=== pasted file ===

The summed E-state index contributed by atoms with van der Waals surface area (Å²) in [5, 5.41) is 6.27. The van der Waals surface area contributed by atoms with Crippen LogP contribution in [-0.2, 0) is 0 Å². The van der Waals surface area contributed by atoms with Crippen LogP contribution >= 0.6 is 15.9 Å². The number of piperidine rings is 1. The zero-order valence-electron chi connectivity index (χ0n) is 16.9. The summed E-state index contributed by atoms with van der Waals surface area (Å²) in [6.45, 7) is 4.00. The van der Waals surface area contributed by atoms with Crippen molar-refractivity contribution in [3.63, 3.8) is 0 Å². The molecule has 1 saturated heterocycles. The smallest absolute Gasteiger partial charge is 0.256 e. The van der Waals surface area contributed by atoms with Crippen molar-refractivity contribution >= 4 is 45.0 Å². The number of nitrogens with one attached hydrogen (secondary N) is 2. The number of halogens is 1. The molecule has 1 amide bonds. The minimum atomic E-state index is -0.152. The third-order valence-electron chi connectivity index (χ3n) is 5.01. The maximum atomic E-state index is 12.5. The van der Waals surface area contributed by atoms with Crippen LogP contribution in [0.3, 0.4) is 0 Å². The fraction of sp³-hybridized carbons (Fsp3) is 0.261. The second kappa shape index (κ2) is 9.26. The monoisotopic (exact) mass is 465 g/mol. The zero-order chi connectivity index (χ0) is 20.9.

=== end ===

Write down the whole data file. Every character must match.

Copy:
The summed E-state index contributed by atoms with van der Waals surface area (Å²) in [5, 5.41) is 6.27. The van der Waals surface area contributed by atoms with Crippen LogP contribution in [-0.2, 0) is 0 Å². The van der Waals surface area contributed by atoms with Crippen LogP contribution >= 0.6 is 15.9 Å². The number of piperidine rings is 1. The zero-order valence-electron chi connectivity index (χ0n) is 16.9. The summed E-state index contributed by atoms with van der Waals surface area (Å²) in [6.45, 7) is 4.00. The van der Waals surface area contributed by atoms with Crippen molar-refractivity contribution in [3.63, 3.8) is 0 Å². The molecule has 1 saturated heterocycles. The smallest absolute Gasteiger partial charge is 0.256 e. The van der Waals surface area contributed by atoms with Crippen molar-refractivity contribution >= 4 is 45.0 Å². The number of nitrogens with one attached hydrogen (secondary N) is 2. The number of halogens is 1. The molecule has 1 amide bonds. The minimum atomic E-state index is -0.152. The third-order valence-electron chi connectivity index (χ3n) is 5.01. The maximum atomic E-state index is 12.5. The van der Waals surface area contributed by atoms with Crippen LogP contribution in [0.3, 0.4) is 0 Å². The fraction of sp³-hybridized carbons (Fsp3) is 0.261. The second kappa shape index (κ2) is 9.26. The monoisotopic (exact) mass is 465 g/mol. The zero-order chi connectivity index (χ0) is 20.9.